Victoria Derbyshire has hit back at a BBC boss who hailed the corporation for its original journalism after her own programme was axed.
The presenter told BBC News’ editorial director Kamal Ahmed to “reconsider the decision to close our programme then” after he tweeted his praise for a Newsnight investigation.
He had shared a post about a probe by the flagship current affairs programme that had resulted in the Government announcing measures to ban putting children under the age of 16 in unregulated accommodation.
Ahmed wrote: “Investigations matter. Original journalism matters.”
Do reconsider the decision to close our programme then. https://t.co/EHbrzHsFQf— Victoria Derbyshire (@vicderbyshire) February 12, 2020
Derbyshire, 51, discovered that her show was being axed as part of a string of cuts when it was reported in a newspaper before the official announcement was made last month.
She has since made her feelings known about her programme’s cancellation, and has condemned the BBC’s claims that it pulled the show off air because it had failed to grow its live audience.
During a briefing to BBC staff about the cost-reduction cuts two weeks ago, Derbyshire tweeted: “we were NEVER asked to grow the linear Tv audience. Ever. We were asked to grow our digital audience – we did – our digi figures are huge (our successful digital figures appear to be an inconvenience to those making the decisions).”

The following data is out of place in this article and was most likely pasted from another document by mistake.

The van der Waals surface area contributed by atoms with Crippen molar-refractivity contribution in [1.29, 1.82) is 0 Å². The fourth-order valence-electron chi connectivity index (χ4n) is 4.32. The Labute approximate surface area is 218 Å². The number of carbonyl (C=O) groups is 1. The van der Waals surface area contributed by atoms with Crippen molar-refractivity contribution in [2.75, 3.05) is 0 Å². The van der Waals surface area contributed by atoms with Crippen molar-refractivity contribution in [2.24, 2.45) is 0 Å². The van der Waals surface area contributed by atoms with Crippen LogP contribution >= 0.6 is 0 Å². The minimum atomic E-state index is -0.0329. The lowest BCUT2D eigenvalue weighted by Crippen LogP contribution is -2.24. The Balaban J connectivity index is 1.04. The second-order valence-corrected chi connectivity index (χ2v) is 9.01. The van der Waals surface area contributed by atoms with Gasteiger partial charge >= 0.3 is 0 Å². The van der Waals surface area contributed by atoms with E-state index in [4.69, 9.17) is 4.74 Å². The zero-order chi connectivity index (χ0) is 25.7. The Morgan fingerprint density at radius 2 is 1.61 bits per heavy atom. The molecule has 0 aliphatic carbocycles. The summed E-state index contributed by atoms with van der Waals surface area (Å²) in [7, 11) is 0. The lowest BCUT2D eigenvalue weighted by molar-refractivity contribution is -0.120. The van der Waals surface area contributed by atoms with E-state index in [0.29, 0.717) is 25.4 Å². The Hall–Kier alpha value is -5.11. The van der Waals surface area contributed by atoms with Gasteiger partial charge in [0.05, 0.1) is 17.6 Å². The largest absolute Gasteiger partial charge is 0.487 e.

She added: “Our remit when we were set up: 1. Original journalism 2. Reaching underserved audiences 3. Growing the digital figures We achieved all 3.”
Derbyshire’s show began in 2015 and broadcasts live on BBC Two and the BBC News channel every weekday from 10am.
we were NEVER asked to grow the linear Tv audience. Ever. We were asked to grow our digital audience - we did - our digi figures are huge (our successful digital figures appear to be an inconvenience to those making the decisions)— Victoria Derbyshire (@vicderbyshire) January 29, 2020
The programme won a Bafta in 2017 and has been nominated for several awards, including the RTS presenter prize.
Her response to Ahmed came after he apologised to BBC staff for accepting a £12,000 fee to speak at a banking conference last week.
In an email to staff that was shared with the Financial Times, Ahmed – who was previously the BBC’s economics editor – said he had accepted the invitation to speak at the Investing for the Future conference hosted by Aberdeen Standard Investments, and that it was not part of his work with the BBC.
He said he would no longer be accepting the fee for his appearance, which came days after the BBC announced that around 450 jobs would go as a result of the cuts.
Ahmed, who earns £205,000 a year at the BBC, wrote: “As a senior manager, I knew the event would be declared via the usual Declaration of Personal Interests that we publish.
“There has been some comment in the media and on social about the fee and several people have raised it internally.
“I realise now that I did not think things through sufficiently at the time of the booking and, although I did not break any of the BBC’s guidelines on external speaking, it was a mistake to agree a fee.”